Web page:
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Travis Jewett is a strength coach and chiropractor with a clinic in Cherokee, IA. He is a member of the MobilityWOD staff and teaches seminars and workshops around the world in strength training and human performance. He is also a member of the Kabuki Strength Advisory Board. He works with people of all ages to improve their quality of life through strength and movement. If you have not read the first part, click here to get caught up.Part two is going to start laying down a theoretical framework for why anything is effective at all when helping someone come back from an injury. If you are at all involved in the world of training and/or rehabilitation, you are well aware there are a million ways to spend your money on some kind of device or tool. You will also notice there are a million more ways to work on how you move and even more people you can make an appointment with to work you over and tell you all sorts of things about your current situation (only some of which is likely to be true).What are you supposed to do when you are met with all these options? If you are someone experiencing pain (and even worse if the pain is severe), you are desperately seeking the advice of anyone who can help you experience less pain. This appears to be a reasonable idea. We don’t like to experience pain. It isn’t fun. It can interfere greatly with your everyday life, activities, work, and relationships. Who you decide to seek advice from will also dramatically effect the outcome and your entire future predictions about similar situations and your ability to do or not do things the rest of your life. This is not hyperbole. My apologies if I am scaring...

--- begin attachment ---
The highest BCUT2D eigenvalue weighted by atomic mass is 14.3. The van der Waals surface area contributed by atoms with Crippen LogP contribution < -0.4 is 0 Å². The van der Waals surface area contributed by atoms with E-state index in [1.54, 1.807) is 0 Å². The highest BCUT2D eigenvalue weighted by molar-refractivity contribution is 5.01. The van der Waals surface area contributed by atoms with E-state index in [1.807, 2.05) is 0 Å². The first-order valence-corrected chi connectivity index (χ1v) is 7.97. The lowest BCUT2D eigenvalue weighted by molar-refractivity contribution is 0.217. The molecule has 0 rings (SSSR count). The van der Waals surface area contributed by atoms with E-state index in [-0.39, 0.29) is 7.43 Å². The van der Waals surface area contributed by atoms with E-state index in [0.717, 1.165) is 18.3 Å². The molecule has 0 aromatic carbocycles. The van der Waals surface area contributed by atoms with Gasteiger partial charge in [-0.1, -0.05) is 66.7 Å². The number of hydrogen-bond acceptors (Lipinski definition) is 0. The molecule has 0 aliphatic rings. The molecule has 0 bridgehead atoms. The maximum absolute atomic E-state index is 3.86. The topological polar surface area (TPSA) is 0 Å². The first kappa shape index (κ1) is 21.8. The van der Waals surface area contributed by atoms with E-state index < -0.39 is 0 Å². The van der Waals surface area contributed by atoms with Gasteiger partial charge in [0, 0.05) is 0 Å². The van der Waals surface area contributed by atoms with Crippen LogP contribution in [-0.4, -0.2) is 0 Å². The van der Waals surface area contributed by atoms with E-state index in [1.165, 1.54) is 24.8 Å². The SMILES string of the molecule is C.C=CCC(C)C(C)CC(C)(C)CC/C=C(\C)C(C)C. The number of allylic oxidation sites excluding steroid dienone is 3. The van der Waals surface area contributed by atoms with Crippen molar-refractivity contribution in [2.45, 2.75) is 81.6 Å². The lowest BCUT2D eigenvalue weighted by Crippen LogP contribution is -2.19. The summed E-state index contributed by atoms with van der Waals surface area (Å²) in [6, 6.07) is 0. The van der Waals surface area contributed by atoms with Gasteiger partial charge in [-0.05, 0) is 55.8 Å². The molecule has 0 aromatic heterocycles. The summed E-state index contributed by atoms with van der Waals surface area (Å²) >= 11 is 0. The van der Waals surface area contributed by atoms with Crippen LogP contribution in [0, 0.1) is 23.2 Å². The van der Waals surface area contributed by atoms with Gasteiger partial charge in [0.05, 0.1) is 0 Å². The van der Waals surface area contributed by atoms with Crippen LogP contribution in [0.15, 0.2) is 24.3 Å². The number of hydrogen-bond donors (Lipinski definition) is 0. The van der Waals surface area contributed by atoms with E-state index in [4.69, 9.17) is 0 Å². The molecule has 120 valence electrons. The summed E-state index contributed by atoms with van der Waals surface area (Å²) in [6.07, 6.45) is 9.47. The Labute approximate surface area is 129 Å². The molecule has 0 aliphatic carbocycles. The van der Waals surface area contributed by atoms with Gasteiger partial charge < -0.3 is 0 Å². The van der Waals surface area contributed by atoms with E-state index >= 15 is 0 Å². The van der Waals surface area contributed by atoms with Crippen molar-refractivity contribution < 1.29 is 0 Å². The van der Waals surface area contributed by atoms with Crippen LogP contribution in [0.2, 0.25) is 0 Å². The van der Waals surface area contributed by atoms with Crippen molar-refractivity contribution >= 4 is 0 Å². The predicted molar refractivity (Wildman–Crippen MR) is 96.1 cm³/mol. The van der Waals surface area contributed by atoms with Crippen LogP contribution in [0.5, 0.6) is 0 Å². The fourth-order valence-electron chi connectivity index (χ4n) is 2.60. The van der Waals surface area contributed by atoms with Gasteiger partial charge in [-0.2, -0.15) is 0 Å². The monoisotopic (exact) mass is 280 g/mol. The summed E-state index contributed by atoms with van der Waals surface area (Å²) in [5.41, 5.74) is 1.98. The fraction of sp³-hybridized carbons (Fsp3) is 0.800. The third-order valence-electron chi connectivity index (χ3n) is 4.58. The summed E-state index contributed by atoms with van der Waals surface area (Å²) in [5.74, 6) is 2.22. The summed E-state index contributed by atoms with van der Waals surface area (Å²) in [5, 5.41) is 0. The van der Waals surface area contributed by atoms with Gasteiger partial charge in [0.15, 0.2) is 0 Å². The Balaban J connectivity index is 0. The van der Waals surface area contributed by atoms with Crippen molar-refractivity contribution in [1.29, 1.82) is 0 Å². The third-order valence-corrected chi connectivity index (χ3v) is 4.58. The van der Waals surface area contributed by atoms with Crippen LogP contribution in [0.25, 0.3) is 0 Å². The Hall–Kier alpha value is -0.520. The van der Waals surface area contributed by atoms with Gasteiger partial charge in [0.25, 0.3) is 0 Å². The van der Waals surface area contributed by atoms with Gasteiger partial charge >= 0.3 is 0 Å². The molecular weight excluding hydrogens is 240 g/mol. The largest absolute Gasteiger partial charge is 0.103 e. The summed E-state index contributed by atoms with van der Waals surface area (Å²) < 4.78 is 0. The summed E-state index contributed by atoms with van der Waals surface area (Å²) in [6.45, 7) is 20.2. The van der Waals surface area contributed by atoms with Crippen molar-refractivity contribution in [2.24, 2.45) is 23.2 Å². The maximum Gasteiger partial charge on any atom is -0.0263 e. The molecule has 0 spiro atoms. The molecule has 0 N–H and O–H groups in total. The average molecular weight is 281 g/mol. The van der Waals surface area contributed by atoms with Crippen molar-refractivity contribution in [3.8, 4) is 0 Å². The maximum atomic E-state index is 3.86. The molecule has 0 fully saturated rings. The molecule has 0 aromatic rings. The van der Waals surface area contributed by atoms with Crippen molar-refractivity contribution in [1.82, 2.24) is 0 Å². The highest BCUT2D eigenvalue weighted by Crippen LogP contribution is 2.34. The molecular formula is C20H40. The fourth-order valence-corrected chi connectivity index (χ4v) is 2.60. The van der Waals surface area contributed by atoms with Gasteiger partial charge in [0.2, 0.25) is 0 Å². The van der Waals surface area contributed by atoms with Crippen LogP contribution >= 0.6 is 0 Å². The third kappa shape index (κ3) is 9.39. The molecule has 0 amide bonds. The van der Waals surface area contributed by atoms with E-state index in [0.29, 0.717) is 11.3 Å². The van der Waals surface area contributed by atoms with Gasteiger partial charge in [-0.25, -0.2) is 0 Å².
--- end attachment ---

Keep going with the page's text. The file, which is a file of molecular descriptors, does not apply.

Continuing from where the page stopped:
Travis Jewett is a strength coach and chiropractor with a clinic in Cherokee, IA. He is a member of the MobilityWOD staff and teaches seminars and workshops around the world in strength training and human performance. He is also a member of the Kabuki Strength Advisory Board. He works with people of all ages to improve their quality of life through strength and movement. I recently saw an exchange on Twitter between two professionals in the rehabilitation world. The original tweet mentioned a patient who had started deadlifting because they had a herniated lumbar disc. The first response was from a different professional questioning this course of action. He said something along the lines of, “Hmmmm, was this when he was symptomatic or asymptomatic?” To put this in more context, the person who posted the original tweet is not the person who started the deadlift program. The original person thought it was great this patient had decided to take action into his own hands instead of falling victim to the system. The second person was questioning whether a person with a herniated disc should be deadlifting. I hope you are not confused, because we are going to dive deep into the rabbit hole.I am in the business of helping people who are currently experiencing pain or injury get back to doing the things they need to do and want to do. I have to be able and willing to listen to what a person is telling me and help them work through the possible reasons they have come into my clinic with their current issue. Periodically I get a person who comes to me simply because they want to know if there is anything they can be doing in their training or to take a look at how they move during...